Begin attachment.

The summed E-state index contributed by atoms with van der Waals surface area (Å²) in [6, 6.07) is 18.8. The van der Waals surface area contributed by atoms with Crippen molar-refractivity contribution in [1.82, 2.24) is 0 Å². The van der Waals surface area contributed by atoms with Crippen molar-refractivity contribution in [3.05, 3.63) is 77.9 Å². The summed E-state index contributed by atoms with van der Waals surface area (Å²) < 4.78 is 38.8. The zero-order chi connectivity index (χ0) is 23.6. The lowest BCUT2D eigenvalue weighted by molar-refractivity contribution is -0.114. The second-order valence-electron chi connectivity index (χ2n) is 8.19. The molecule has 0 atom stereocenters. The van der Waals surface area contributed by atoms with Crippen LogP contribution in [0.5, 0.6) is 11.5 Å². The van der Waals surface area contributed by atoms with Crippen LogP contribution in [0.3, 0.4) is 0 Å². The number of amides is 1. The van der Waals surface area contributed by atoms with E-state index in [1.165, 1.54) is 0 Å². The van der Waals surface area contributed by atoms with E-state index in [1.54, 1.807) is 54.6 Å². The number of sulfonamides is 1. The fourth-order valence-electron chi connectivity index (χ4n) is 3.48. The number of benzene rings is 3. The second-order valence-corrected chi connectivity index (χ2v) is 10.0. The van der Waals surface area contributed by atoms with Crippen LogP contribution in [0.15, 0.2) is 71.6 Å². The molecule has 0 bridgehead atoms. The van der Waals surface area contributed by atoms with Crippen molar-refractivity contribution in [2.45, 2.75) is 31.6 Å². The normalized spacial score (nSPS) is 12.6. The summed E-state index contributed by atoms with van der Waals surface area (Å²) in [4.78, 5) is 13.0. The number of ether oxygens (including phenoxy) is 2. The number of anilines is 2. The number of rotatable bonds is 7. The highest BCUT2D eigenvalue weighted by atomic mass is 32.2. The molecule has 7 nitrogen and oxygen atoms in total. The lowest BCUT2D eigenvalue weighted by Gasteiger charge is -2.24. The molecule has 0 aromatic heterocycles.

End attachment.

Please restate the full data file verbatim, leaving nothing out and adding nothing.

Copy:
The summed E-state index contributed by atoms with van der Waals surface area (Å²) in [6, 6.07) is 18.8. The van der Waals surface area contributed by atoms with Crippen molar-refractivity contribution in [1.82, 2.24) is 0 Å². The van der Waals surface area contributed by atoms with Crippen molar-refractivity contribution in [3.05, 3.63) is 77.9 Å². The summed E-state index contributed by atoms with van der Waals surface area (Å²) < 4.78 is 38.8. The zero-order chi connectivity index (χ0) is 23.6. The lowest BCUT2D eigenvalue weighted by molar-refractivity contribution is -0.114. The second-order valence-electron chi connectivity index (χ2n) is 8.19. The molecule has 0 atom stereocenters. The van der Waals surface area contributed by atoms with Crippen LogP contribution in [0.5, 0.6) is 11.5 Å². The van der Waals surface area contributed by atoms with Crippen LogP contribution in [0.3, 0.4) is 0 Å². The number of amides is 1. The van der Waals surface area contributed by atoms with E-state index in [1.165, 1.54) is 0 Å². The van der Waals surface area contributed by atoms with E-state index in [1.54, 1.807) is 54.6 Å². The number of sulfonamides is 1. The fourth-order valence-electron chi connectivity index (χ4n) is 3.48. The number of benzene rings is 3. The second-order valence-corrected chi connectivity index (χ2v) is 10.0. The van der Waals surface area contributed by atoms with Crippen LogP contribution in [0.15, 0.2) is 71.6 Å². The molecule has 0 bridgehead atoms. The van der Waals surface area contributed by atoms with Crippen molar-refractivity contribution in [2.45, 2.75) is 31.6 Å². The normalized spacial score (nSPS) is 12.6. The summed E-state index contributed by atoms with van der Waals surface area (Å²) in [4.78, 5) is 13.0. The number of ether oxygens (including phenoxy) is 2. The number of anilines is 2. The number of rotatable bonds is 7. The highest BCUT2D eigenvalue weighted by atomic mass is 32.2. The molecule has 7 nitrogen and oxygen atoms in total. The lowest BCUT2D eigenvalue weighted by Gasteiger charge is -2.24. The molecule has 0 aromatic heterocycles.